We exchanged books and magazines.  We picked peaches together and shared recipes.  She told me one time that I was born in the wrong era.  Something I had always known.  Many times I had pictured myself being perfectly content living like Laura Ingalls-Wilder in Walnut Grove.   Her insight and nurturing of the person I'd been smothering for years is one of the greatest gifts anyone has ever given me.  It gave me the courage to be true to myself.

She was not the sweet little old lady you may be imaging from my description above.  She was a strong, direct, to the point woman who maintained a private life.  She had friends, but chose them carefully.  She was not afraid to tell you how she felt about politics or religion.  You may not agree or want to hear it, but she told you anyway.  The last few years were mentally and physically draining for Jeanine.  Visits were not as pleasant, but she had good reason.  In the end, I'm thankful I had the private moments with her.  There were good and not so good memories.  The time was precious nonetheless.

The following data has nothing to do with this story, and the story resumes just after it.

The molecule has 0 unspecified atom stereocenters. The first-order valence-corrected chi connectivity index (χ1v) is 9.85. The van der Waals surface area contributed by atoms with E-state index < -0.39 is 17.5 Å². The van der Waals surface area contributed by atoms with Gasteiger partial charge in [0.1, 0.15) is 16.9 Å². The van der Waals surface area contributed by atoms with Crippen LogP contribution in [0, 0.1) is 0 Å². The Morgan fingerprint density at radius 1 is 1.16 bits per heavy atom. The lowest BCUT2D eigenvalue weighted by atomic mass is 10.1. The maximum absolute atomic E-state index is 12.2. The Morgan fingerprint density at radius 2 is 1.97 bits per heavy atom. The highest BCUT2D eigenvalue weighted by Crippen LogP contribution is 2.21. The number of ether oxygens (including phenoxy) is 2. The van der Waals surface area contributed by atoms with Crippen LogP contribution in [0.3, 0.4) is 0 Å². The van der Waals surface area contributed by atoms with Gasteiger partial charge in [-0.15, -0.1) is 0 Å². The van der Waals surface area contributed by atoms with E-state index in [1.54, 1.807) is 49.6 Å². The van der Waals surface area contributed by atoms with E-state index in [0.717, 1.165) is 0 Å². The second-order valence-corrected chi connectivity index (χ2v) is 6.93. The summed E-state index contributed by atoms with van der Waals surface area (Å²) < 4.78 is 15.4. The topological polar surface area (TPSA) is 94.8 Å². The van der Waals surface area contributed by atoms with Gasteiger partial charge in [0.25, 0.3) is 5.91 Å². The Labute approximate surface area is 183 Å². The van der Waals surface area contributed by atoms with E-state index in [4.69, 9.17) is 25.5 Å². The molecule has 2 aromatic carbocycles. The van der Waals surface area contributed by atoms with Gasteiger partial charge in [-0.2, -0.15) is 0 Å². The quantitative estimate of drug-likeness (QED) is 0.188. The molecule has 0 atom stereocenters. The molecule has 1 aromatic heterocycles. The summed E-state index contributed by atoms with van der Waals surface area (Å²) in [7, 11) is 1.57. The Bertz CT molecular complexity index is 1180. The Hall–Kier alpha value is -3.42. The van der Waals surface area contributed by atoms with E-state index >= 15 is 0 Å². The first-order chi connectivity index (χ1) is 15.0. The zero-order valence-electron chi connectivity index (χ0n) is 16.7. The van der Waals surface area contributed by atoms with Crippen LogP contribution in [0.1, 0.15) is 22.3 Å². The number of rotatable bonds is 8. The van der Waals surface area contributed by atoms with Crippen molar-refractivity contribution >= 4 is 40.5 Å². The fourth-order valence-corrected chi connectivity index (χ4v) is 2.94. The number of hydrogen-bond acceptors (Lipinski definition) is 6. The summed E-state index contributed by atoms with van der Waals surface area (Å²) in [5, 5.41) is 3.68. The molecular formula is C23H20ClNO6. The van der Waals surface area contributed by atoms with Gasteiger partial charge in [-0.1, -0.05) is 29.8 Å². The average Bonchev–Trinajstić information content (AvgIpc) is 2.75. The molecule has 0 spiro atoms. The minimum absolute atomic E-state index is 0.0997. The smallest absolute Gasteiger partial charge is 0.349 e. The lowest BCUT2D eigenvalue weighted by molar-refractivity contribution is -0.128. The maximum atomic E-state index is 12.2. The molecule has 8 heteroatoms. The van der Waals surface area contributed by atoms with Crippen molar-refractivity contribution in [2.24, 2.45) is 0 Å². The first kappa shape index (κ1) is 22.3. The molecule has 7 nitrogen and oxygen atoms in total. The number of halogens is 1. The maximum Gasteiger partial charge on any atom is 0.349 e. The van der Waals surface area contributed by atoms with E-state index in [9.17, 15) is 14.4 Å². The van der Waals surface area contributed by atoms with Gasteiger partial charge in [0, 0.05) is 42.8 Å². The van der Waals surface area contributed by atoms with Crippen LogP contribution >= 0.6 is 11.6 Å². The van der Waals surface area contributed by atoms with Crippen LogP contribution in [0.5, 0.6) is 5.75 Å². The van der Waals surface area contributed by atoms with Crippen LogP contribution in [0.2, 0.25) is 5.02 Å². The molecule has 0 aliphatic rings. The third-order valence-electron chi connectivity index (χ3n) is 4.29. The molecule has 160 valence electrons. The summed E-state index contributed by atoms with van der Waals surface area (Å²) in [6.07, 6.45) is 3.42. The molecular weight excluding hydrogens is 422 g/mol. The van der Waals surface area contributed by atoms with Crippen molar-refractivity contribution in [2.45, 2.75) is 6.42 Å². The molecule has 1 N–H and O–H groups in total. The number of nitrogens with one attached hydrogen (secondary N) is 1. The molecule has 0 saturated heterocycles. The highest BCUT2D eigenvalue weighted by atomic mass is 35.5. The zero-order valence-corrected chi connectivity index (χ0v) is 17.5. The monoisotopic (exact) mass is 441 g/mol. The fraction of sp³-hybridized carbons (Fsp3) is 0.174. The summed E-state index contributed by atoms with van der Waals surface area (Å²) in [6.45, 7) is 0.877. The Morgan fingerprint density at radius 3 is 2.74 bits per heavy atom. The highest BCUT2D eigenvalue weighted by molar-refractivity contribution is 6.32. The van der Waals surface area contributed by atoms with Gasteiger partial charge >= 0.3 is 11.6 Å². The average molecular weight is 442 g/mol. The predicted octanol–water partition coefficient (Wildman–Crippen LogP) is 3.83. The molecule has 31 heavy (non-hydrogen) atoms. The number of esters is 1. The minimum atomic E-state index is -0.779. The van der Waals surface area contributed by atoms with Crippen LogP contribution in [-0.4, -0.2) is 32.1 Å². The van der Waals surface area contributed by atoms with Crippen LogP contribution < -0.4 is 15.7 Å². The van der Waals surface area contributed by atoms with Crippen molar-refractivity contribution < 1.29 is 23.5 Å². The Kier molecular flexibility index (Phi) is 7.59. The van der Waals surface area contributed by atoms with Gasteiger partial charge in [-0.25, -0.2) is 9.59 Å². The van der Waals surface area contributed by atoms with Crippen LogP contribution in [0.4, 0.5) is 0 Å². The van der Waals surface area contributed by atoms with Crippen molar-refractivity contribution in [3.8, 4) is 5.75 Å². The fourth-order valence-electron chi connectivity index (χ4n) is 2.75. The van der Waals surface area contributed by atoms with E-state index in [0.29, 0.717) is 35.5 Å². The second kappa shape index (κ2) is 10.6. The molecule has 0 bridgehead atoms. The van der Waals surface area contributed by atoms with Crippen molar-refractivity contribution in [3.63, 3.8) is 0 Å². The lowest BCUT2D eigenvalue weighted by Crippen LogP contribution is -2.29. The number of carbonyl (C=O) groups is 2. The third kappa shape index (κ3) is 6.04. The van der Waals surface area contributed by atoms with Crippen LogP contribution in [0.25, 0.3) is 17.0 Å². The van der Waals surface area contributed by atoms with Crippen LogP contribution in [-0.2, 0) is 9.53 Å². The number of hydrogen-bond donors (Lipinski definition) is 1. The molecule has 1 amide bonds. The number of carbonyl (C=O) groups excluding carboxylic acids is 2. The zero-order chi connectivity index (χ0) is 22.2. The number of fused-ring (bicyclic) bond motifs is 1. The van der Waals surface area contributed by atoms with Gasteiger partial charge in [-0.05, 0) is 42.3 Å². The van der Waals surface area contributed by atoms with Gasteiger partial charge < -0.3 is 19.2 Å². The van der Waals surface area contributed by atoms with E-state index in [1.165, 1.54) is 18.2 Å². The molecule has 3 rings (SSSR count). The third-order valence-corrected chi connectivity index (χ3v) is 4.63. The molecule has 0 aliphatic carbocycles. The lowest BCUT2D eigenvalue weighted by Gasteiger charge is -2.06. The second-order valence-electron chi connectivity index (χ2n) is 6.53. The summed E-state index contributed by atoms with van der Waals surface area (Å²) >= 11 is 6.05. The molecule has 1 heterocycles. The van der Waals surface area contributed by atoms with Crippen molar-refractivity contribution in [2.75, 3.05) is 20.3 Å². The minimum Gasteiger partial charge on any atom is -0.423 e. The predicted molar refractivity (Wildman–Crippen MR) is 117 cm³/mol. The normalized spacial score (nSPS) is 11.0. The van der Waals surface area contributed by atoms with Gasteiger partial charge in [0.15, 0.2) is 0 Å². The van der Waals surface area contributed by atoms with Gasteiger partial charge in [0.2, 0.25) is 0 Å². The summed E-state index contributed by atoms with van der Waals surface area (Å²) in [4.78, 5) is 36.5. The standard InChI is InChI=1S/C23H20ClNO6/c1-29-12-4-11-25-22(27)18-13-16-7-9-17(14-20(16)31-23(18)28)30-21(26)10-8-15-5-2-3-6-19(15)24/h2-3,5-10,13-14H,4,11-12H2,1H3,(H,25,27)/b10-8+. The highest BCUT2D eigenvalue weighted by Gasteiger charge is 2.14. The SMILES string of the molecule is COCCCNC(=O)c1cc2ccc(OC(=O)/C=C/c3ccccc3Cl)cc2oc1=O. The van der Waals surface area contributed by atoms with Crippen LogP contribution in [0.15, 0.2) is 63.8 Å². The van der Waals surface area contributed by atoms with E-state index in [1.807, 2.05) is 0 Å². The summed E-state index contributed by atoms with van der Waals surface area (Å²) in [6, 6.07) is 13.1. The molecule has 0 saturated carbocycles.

In a day and age where we pass along information by a text or via facebook, I'm blessed to have had a friendship the OLD SCHOOL way...intimate and personal.  I am fortunate that Jeanine passed along her knowledge of farming, canning, gardening and cooking to me.  I spent more time in the kitchen with Jeanine than I ever did with my own mother or grandmothers.  I don't think she nor I really knew how those teaching moments would impact my life.

My mother recently told me that my twelve year old niece told her she wanted me to teach her to decorate cakes when she visits our farm in April.  I now have an opportunity to pass down my knowledge to Anna.  We will share moments in the kitchen just as Jeanine and I did many times.

So my question to you is...What will you pass along?  Will you take some time this next year to break away from your smart phone or busy schedule to pass along a piece of yourself to someone else.  Legacies can be left in the smallest of actions.  Don't miss an opportunity to leave yours today.